Putnam County High School graduates Jake Morris and Deon Hill, who are Kiwanis scholarship recipients, joined their benefactors at an Aug. 9 Eatonton Kiwanis Club meeting before they head off to college.
The Putnam County Charter School alumni were guests of Chris Lawton and Rev. Avis Williams -- PCCSS educators who helped guide the young men toward success.
Assistant School Superintendent Derick Austin, who is president of the Eatonton Kiwanis Club, said Morris was a 2017 Kiwanis scholarship recipient who had originally planned to go to Kentucky.
However, last year, Morris was blindsided by the death of his father just before he left to begin a new chapter in his life.
After taking a year off, Morris decided to stay closer to home, and family, switching to a college in neighboring Milledgeville.
“The club was gracious enough to hold his scholarship and he’s going to be starting school August 20 at Georgia College and State University, where he will major in physics,” Austin said.
Hill graduated from PCHS last year and received the Alice Walker Scholarship and Mothers Against Crime Scholarship, along with the Kiwanis Club Scholarship. He plans to attend Georgia State University in Atlanta.
Austin told the students that when they get to college they should seek out and get involved in Circle K, a feeder to the Kiwanis Club.
He also announced that administrators had created the PCCSS Education Foundation, a 501(C)(3) program for students who head to college and might need help getting them started with some amenities.
“A couple of years ago a graduate was moving into an apartment and didn’t have pots and pans,” Austin said, inviting Kiwanians to participate in the Education Foundation program.
Kiwanis Club member, George Barrett, who announced that he and wife, Jocelyn were celebrating their 55th wedding anniversary on Aug. 11, said he wanted to speak to what kind of person Eatonton Kiwanis gave its scholarship to.
“The day after graduation Mr. Morris was at the Baptist Church helping with community service,” Barrett said.“I want to congratulate him for his efforts today. How lucky we are to have made that decision.”
Kiwanis Lieutenant Governor Rev. Keithen Tucker invited the speaker —Putnam County District 3 Commissioner-elect Bill Sharp, who is Chairman of the Putnam Development Authority.
After serving on the PDA for eight years, Sharp recently announced he would be leaving that board, the Eatonton Putnam Water and Sewer Authority and Board of Equalization when a he takes office on the BOC in January.
Sharp is also a member of The First Baptist Church where Tucker is pastor and has served that church in various capacities.
“I was asked why I was volunteering my time,” said Sharp, who is a retired engineer and former international business development manager for Enkel.“Well, I played golf three times a week and decided I wasn’t getting better and therefore I should try to do something that could help Putnam County. I looked around and there were a lot of needs.”
For Enkel, Sharp traveled throughout several locations, in the U.S. and abroad, to develop businesses in targeted areas.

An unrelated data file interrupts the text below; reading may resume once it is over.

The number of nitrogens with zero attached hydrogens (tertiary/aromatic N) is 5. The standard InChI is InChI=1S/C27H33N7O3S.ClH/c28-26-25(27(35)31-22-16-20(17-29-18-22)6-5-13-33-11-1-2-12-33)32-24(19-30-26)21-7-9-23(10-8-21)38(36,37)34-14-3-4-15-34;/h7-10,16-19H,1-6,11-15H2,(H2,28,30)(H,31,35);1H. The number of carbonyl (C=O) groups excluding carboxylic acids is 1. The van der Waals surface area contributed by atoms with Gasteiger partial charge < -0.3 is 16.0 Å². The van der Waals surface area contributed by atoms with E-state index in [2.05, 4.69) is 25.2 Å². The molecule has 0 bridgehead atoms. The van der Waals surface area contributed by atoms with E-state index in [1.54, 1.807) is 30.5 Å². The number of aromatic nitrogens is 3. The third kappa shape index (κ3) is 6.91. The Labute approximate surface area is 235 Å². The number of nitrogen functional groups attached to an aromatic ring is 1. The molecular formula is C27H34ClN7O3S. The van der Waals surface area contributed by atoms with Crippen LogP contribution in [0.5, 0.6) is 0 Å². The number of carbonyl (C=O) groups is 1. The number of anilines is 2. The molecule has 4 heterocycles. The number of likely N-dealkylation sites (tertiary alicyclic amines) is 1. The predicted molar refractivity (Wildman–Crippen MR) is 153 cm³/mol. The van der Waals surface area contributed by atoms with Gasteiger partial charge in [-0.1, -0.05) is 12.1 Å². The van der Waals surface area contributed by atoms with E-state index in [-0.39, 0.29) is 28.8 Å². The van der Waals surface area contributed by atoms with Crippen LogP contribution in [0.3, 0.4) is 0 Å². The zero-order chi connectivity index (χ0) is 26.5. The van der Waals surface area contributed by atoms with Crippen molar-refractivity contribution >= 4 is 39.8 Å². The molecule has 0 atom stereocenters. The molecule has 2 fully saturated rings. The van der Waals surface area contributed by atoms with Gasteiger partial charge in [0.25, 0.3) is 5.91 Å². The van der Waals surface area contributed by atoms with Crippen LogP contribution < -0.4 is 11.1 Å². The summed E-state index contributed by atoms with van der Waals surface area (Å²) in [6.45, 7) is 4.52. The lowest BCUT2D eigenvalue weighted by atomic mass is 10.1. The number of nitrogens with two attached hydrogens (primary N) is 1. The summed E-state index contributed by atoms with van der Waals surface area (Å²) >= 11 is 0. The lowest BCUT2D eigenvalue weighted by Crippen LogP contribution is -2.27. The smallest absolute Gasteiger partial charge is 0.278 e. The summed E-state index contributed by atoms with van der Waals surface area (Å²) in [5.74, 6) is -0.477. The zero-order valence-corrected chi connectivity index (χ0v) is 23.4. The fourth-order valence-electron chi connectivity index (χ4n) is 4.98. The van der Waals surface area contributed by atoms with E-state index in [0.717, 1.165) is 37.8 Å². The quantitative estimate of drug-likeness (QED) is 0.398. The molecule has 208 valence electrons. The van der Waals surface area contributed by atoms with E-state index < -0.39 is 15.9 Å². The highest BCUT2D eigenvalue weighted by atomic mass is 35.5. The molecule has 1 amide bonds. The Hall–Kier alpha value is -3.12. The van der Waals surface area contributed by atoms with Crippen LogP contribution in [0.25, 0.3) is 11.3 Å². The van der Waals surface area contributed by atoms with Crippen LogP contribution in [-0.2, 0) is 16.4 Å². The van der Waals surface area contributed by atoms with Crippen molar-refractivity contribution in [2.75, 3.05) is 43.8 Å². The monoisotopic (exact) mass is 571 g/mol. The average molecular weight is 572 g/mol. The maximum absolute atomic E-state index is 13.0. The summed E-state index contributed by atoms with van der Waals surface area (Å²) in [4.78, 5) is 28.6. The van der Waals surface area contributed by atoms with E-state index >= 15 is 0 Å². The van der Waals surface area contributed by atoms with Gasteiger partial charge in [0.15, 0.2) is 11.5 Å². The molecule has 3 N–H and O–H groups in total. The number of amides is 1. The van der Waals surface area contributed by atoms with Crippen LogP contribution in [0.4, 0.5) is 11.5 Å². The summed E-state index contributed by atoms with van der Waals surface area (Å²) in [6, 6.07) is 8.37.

“We had doom and gloom when I first started (on the PDA),” Sharp said, noting that with the closing of Georgia Power a few years ago the county lost more than 30 percent of its taxes.
“Then, last year, we had a bomb dropped on us when Georgia Power quit paying another $500,000,” he said.“You’d think we’d have to have a tax increase, but because of new business the PDA has done, we made up that $500,000 and went up another $50,000.”
Sharp said the future of economic development looked good for Putnam County.
He cited a recent announcement by Interfor to invest in a $50 million mill equipment upgrade project at its Eatonton facility.
“Since I’ve been in this county, I’ve never had an investment as large as was committed,” Sharp said about the Interfor executive’s decision to choose the local plant as one of its focused expansions.
“It will take a while to bring it up, but they’re going to do a lot of things, like get brand new equipment. That brings opportunity to our school system, to the residents of Putnam County.”
Sharp said the local facility has permission to donate its old equipment and that the PDA was working with School Superintendent Eric Arena to come up with a training program for Interfor and other like industries that could be conducted on PCHS campus.
Sharp also said that the PDA announced a couple of weeks earlier that they were authority awarded a $500,000 grant to complete a pad-ready site at the South Industrial Park.
“We own more than a hundred acres of property across from the old Horton Homes and in the last couple of years we have put five new industries in there that are paying taxes and working,” Sharp said, noting the state of Georgia will not recommend any type of development to Putnam County unless it has a padready site.
As Sharp finished speaking, he urged Kiwanis Club members to reinstate the regular Special Purpose Local Option Sales Tax on Nov. 6.
“We recently passed a TSPLOST and every penny that goes toward road repair in Putnam County,” Sharp said.“SPLOST 9 will simply replace the existing SPLOST that is running now and, if we vote it in, we will have that money to work on the county.”